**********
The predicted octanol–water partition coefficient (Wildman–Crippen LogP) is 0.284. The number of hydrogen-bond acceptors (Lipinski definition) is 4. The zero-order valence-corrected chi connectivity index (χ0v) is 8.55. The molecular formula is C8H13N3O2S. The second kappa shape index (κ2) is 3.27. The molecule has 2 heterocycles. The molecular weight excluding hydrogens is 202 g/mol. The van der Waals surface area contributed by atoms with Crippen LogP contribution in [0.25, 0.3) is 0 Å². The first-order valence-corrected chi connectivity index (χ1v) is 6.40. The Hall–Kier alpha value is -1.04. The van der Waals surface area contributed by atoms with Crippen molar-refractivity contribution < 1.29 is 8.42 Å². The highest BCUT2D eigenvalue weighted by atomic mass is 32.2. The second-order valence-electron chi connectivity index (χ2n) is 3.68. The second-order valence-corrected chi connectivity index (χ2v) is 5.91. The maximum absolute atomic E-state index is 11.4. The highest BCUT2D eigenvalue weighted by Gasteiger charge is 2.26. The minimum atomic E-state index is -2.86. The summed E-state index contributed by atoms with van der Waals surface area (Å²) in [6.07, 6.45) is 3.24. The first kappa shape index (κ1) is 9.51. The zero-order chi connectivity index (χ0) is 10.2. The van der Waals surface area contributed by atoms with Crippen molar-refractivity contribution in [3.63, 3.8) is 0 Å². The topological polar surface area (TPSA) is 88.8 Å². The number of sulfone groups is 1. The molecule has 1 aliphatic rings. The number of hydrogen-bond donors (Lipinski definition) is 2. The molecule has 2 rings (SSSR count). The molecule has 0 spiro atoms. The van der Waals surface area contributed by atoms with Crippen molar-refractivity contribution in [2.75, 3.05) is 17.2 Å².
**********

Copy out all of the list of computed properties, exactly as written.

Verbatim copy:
The predicted octanol–water partition coefficient (Wildman–Crippen LogP) is 0.284. The number of hydrogen-bond acceptors (Lipinski definition) is 4. The zero-order valence-corrected chi connectivity index (χ0v) is 8.55. The molecular formula is C8H13N3O2S. The second kappa shape index (κ2) is 3.27. The molecule has 2 heterocycles. The molecular weight excluding hydrogens is 202 g/mol. The van der Waals surface area contributed by atoms with Crippen LogP contribution in [0.25, 0.3) is 0 Å². The first-order valence-corrected chi connectivity index (χ1v) is 6.40. The Hall–Kier alpha value is -1.04. The van der Waals surface area contributed by atoms with Crippen molar-refractivity contribution < 1.29 is 8.42 Å². The highest BCUT2D eigenvalue weighted by atomic mass is 32.2. The second-order valence-electron chi connectivity index (χ2n) is 3.68. The second-order valence-corrected chi connectivity index (χ2v) is 5.91. The maximum absolute atomic E-state index is 11.4. The highest BCUT2D eigenvalue weighted by Gasteiger charge is 2.26. The minimum atomic E-state index is -2.86. The summed E-state index contributed by atoms with van der Waals surface area (Å²) in [6.07, 6.45) is 3.24. The first kappa shape index (κ1) is 9.51. The zero-order chi connectivity index (χ0) is 10.2. The van der Waals surface area contributed by atoms with Crippen molar-refractivity contribution in [3.63, 3.8) is 0 Å². The topological polar surface area (TPSA) is 88.8 Å². The number of sulfone groups is 1. The molecule has 1 aliphatic rings. The number of hydrogen-bond donors (Lipinski definition) is 2. The molecule has 2 rings (SSSR count). The molecule has 0 spiro atoms. The van der Waals surface area contributed by atoms with Crippen molar-refractivity contribution in [2.75, 3.05) is 17.2 Å².